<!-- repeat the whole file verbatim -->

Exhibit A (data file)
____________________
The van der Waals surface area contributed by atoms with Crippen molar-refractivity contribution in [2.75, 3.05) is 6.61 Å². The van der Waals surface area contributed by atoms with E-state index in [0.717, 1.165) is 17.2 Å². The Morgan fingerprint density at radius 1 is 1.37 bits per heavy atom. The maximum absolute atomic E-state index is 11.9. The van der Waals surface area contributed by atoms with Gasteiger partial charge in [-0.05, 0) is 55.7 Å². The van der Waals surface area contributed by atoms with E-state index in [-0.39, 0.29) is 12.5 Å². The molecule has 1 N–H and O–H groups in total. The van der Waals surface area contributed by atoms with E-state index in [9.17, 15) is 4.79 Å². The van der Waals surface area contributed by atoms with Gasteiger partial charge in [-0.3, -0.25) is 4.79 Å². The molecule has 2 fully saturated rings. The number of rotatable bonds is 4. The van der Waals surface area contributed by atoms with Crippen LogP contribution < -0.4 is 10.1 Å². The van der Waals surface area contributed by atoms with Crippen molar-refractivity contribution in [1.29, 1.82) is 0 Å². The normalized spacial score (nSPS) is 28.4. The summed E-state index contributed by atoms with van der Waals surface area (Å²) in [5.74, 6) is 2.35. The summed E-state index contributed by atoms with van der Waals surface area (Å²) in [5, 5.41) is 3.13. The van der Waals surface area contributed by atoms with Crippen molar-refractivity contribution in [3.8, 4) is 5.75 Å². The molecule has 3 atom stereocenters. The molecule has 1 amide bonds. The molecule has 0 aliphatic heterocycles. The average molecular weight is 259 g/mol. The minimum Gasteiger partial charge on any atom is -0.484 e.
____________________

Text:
The van der Waals surface area contributed by atoms with Crippen molar-refractivity contribution in [2.75, 3.05) is 6.61 Å². The van der Waals surface area contributed by atoms with E-state index in [0.717, 1.165) is 17.2 Å². The Morgan fingerprint density at radius 1 is 1.37 bits per heavy atom. The maximum absolute atomic E-state index is 11.9. The van der Waals surface area contributed by atoms with Gasteiger partial charge in [-0.05, 0) is 55.7 Å². The van der Waals surface area contributed by atoms with E-state index in [-0.39, 0.29) is 12.5 Å². The molecule has 1 N–H and O–H groups in total. The van der Waals surface area contributed by atoms with E-state index in [9.17, 15) is 4.79 Å². The van der Waals surface area contributed by atoms with Gasteiger partial charge in [-0.3, -0.25) is 4.79 Å². The molecule has 2 fully saturated rings. The number of rotatable bonds is 4. The van der Waals surface area contributed by atoms with Crippen LogP contribution < -0.4 is 10.1 Å². The van der Waals surface area contributed by atoms with Crippen molar-refractivity contribution in [1.29, 1.82) is 0 Å². The normalized spacial score (nSPS) is 28.4. The summed E-state index contributed by atoms with van der Waals surface area (Å²) in [5.74, 6) is 2.35. The summed E-state index contributed by atoms with van der Waals surface area (Å²) in [5, 5.41) is 3.13. The van der Waals surface area contributed by atoms with Crippen molar-refractivity contribution in [3.8, 4) is 5.75 Å². The molecule has 3 atom stereocenters. The molecule has 1 amide bonds. The molecule has 0 aliphatic heterocycles. The average molecular weight is 259 g/mol. The minimum Gasteiger partial charge on any atom is -0.484 e.